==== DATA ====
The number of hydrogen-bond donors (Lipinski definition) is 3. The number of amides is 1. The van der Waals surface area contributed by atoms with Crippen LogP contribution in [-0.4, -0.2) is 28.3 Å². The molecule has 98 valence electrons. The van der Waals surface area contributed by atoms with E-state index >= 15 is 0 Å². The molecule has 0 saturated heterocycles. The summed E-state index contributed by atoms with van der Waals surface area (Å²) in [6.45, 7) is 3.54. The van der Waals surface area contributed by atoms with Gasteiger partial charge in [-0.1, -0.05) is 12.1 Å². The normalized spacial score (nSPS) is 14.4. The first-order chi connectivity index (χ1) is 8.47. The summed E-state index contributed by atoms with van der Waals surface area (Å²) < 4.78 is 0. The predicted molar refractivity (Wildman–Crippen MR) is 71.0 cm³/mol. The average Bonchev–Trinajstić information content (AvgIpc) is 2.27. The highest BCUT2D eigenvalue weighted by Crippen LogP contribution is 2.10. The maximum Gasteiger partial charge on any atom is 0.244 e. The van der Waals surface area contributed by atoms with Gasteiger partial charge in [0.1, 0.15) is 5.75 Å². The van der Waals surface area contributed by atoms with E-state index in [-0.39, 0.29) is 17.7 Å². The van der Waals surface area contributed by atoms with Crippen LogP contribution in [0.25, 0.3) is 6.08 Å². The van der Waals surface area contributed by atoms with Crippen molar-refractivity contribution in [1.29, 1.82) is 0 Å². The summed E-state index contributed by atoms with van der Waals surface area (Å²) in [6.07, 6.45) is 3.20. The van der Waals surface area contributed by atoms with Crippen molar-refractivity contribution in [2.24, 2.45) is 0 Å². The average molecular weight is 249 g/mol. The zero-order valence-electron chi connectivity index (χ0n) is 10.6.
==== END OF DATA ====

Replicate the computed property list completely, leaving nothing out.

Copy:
The number of hydrogen-bond donors (Lipinski definition) is 3. The number of amides is 1. The van der Waals surface area contributed by atoms with Crippen LogP contribution in [-0.4, -0.2) is 28.3 Å². The molecule has 98 valence electrons. The van der Waals surface area contributed by atoms with E-state index >= 15 is 0 Å². The molecule has 0 saturated heterocycles. The summed E-state index contributed by atoms with van der Waals surface area (Å²) in [6.45, 7) is 3.54. The van der Waals surface area contributed by atoms with Gasteiger partial charge in [-0.1, -0.05) is 12.1 Å². The normalized spacial score (nSPS) is 14.4. The first-order chi connectivity index (χ1) is 8.47. The summed E-state index contributed by atoms with van der Waals surface area (Å²) < 4.78 is 0. The predicted molar refractivity (Wildman–Crippen MR) is 71.0 cm³/mol. The average Bonchev–Trinajstić information content (AvgIpc) is 2.27. The highest BCUT2D eigenvalue weighted by Crippen LogP contribution is 2.10. The maximum Gasteiger partial charge on any atom is 0.244 e. The van der Waals surface area contributed by atoms with Gasteiger partial charge in [0.1, 0.15) is 5.75 Å². The van der Waals surface area contributed by atoms with E-state index in [-0.39, 0.29) is 17.7 Å². The van der Waals surface area contributed by atoms with Crippen LogP contribution in [0.25, 0.3) is 6.08 Å². The van der Waals surface area contributed by atoms with Crippen molar-refractivity contribution in [1.29, 1.82) is 0 Å². The summed E-state index contributed by atoms with van der Waals surface area (Å²) in [6.07, 6.45) is 3.20. The van der Waals surface area contributed by atoms with Crippen molar-refractivity contribution in [2.24, 2.45) is 0 Å². The average molecular weight is 249 g/mol. The zero-order valence-electron chi connectivity index (χ0n) is 10.6.